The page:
Do not dispose of medications in wastewater (e.g. down the sink or in the toilet) or in household garbage. Ask your pharmacist how to dispose of medications that are no longer needed or have expired.
Who should NOT take this medication?
Do not use this medication if you:
- are allergic to betamethasone, gentamicin, or any of the ingredients of the medication
Do not use the ear drops if you have a perforated eardrum or if you are missing eardrums.
Do not use the eye preparations if you:
- have a viral infection of the eye, including:
- have a foreign body (particle) removed from the eye
- have a fungal infection of the eye
- have a mycobacterial infection of the eye (tuberculosis of the eye)
- have a trachoma infection of the eye
What side effects are possible with this medication?
Many medications can cause side effects. A side effect is an unwanted response to a medication when it is taken in normal doses. Side effects can be mild or severe, temporary or permanent.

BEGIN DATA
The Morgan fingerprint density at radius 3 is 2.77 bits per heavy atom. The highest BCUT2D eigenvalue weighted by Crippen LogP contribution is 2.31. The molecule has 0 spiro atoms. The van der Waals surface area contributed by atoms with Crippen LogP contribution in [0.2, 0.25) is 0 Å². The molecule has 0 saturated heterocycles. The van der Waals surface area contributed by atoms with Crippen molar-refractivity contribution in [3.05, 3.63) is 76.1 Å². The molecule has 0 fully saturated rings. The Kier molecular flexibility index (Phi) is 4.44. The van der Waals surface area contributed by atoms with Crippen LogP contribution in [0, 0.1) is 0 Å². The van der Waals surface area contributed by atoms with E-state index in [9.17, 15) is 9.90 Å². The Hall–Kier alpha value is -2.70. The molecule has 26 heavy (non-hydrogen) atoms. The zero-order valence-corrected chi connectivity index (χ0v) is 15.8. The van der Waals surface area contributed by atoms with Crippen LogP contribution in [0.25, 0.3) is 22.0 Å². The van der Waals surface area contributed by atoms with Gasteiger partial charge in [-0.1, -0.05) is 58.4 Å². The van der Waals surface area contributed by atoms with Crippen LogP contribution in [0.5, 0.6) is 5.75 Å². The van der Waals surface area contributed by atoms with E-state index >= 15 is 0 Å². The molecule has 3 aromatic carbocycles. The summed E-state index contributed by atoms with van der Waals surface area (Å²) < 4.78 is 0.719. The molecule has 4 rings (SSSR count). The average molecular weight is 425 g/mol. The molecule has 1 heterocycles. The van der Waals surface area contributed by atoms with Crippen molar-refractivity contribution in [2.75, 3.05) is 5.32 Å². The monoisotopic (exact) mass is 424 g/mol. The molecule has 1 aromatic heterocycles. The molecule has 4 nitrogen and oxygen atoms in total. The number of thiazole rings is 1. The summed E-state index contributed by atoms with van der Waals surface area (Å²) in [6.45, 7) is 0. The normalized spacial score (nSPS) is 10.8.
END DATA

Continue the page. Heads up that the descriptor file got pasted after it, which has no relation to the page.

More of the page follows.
The side effects listed below are not experienced by everyone who uses this medication. If you are concerned about side effects, discuss the risks and benefits of this medication with your doctor.
The following side effects have been reported by at least 1% of people using this medication. Many of these side effects can be managed, and some may go away on their own over time.
Contact your doctor if you experience these side effects and they are severe or bothersome. Your pharmacist may be able to advise you on managing side effects.
- burning or stinging
- redness or watering of the eyes (eye drops and ointment)
Although most of these side effects listed below don’t happen very often, they could lead to serious problems if you do not seek medical attention.
Check with your doctor as soon as possible if any of the following side effects occur:
- decreased vision (eye drops or ointment)
- eye infection (eye drops or ointment)